The answer appears to be straight out of George Orwell's Ministry of Truth. The proposed executive order for the CIA and the other intelligence agencies, according to administration officials, does not really mean what it says. Nothing in it, according to administration officials, would expand the CIA's ability to engage in domestic espionage.
Criticisms of the draft decree, by the same token, are being assailed from the highest quarters as despicable "propaganda." News stories regarding CIA domestic spying have been labeled "deliberately misleading." The publicity, as Orwell's Newspeak dictionary would put it, has been "doubleplusungood" and in need of "rewrite fullwise."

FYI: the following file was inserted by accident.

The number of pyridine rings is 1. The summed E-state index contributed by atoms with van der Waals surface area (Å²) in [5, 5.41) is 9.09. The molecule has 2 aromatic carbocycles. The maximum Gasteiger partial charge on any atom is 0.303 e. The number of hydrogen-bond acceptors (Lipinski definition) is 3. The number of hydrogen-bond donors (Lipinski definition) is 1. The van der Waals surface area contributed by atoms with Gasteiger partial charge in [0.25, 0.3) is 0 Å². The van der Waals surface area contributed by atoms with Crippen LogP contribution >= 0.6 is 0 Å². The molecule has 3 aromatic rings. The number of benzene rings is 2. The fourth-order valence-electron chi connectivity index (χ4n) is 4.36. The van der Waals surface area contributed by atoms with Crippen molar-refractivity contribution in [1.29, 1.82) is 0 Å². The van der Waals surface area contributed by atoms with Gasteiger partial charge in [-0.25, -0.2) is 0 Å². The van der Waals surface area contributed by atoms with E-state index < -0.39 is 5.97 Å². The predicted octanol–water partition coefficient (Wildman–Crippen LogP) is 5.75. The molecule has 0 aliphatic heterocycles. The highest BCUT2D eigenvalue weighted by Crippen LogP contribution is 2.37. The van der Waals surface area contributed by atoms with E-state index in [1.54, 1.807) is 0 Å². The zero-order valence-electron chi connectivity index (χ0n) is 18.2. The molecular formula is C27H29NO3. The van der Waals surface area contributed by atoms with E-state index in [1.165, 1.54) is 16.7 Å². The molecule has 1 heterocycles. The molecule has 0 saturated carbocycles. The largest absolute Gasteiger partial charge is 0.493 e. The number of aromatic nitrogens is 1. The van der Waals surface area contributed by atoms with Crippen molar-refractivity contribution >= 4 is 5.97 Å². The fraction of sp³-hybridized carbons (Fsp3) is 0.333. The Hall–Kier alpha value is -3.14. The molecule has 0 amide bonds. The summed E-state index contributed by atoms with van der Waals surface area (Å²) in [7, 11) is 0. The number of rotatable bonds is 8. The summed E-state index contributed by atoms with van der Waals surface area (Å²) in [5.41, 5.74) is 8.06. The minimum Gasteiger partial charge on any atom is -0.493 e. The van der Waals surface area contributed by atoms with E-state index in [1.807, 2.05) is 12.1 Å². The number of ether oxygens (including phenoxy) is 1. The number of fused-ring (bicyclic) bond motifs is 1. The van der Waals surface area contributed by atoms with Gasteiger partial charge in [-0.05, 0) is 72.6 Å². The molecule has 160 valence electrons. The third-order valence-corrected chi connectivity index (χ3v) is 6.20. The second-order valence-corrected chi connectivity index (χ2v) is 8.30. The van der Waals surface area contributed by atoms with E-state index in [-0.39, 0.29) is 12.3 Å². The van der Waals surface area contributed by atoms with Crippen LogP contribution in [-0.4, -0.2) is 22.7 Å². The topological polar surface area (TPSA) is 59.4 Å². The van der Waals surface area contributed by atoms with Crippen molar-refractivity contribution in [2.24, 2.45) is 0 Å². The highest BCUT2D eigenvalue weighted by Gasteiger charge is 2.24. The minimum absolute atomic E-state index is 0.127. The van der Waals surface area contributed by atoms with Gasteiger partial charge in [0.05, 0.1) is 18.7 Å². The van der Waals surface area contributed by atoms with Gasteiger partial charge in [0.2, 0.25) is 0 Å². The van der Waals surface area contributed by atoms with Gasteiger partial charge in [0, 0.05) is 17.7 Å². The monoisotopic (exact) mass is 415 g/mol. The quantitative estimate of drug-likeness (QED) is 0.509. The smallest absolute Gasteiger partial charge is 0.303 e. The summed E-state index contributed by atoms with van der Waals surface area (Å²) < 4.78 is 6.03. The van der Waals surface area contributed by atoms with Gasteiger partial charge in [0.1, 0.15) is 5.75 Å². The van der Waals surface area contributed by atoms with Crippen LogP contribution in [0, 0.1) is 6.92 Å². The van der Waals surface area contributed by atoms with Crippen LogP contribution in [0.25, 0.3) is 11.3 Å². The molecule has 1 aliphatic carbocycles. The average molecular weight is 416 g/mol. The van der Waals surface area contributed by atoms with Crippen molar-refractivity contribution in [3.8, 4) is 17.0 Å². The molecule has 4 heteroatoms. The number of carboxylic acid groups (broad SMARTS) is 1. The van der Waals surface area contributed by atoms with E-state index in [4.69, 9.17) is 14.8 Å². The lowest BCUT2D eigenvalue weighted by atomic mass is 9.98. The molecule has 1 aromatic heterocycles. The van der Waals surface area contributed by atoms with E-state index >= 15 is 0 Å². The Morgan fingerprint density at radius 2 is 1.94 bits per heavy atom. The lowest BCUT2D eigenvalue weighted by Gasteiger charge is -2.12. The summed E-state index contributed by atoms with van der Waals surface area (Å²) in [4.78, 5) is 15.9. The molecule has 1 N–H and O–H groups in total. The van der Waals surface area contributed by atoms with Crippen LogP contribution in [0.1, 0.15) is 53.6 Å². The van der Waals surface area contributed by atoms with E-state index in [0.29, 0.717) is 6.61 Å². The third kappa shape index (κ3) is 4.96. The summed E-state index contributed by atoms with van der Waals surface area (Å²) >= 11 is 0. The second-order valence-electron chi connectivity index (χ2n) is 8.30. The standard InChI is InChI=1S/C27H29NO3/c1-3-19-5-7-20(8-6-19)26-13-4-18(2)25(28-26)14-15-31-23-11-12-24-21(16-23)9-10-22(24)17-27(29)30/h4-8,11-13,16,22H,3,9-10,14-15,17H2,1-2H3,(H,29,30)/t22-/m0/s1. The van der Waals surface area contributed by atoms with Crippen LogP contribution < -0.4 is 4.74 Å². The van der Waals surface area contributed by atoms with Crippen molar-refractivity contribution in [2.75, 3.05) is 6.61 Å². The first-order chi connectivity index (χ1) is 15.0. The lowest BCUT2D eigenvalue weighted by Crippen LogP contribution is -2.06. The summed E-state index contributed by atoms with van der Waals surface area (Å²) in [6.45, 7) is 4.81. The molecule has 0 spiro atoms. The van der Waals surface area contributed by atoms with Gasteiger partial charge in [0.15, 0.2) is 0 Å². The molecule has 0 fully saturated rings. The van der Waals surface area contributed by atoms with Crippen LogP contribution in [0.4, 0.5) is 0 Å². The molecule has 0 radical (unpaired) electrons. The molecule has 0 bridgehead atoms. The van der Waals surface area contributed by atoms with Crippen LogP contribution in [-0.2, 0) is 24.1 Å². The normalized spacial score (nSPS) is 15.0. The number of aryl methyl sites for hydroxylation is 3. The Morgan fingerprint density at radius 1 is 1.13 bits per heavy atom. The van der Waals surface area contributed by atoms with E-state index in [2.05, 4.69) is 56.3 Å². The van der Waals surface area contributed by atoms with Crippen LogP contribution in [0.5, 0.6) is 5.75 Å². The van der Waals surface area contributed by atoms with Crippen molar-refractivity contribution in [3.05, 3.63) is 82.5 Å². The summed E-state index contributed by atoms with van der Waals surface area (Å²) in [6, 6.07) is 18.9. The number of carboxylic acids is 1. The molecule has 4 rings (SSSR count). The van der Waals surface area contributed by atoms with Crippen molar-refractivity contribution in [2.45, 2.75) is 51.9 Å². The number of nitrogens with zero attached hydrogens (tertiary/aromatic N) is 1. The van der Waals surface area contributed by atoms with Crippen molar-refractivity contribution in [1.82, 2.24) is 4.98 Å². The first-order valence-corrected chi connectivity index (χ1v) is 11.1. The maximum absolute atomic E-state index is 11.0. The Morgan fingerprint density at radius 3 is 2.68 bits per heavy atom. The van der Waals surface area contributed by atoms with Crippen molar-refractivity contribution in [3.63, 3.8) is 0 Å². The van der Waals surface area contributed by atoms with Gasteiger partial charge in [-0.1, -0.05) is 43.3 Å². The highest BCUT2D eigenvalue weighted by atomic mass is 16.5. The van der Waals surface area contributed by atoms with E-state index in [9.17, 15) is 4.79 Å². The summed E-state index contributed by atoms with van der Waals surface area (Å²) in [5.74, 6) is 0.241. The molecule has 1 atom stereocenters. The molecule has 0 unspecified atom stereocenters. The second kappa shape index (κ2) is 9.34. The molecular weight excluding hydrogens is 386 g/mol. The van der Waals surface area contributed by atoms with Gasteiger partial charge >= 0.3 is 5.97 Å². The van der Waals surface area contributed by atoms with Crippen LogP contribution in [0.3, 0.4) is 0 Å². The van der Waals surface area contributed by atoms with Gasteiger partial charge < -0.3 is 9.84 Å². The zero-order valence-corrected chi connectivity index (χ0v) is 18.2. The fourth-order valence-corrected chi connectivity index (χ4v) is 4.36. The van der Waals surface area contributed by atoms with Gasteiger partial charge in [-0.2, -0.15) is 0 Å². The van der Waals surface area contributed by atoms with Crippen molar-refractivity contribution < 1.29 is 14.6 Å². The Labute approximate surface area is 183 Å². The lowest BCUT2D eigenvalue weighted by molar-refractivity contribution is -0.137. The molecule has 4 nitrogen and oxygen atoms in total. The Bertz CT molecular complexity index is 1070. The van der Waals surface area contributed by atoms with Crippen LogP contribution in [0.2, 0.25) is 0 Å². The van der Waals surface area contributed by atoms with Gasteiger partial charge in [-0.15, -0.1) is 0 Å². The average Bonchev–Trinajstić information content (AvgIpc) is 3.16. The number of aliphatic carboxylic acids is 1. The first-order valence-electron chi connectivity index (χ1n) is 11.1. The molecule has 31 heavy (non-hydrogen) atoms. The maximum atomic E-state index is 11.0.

"As soon as all the corrections which happened to be necessary in any particular number of the Times had been assembled and collated, that number would be reprinted, the original copy destroyed, and the corrected copy placed on the files in its stead. This process of continuous alteration was applied not only to newspapers, but to books, periodicals, pamphlets, posters....Day by day and almost minute by minute, the past was brought up to date." Orwell, 1984.
As for the proposed presidential proclamation to establish new classification practices, that, too, officials say, is being misread.
"I'm not saying you're going to have less classification under this order," says the man in charge of the drafting, Steven Garfinkel, director of the executive branch's Information Security Oversight Office. "But from my perception, the draft order is not intended to increase the material that's classified by any appreciable amount."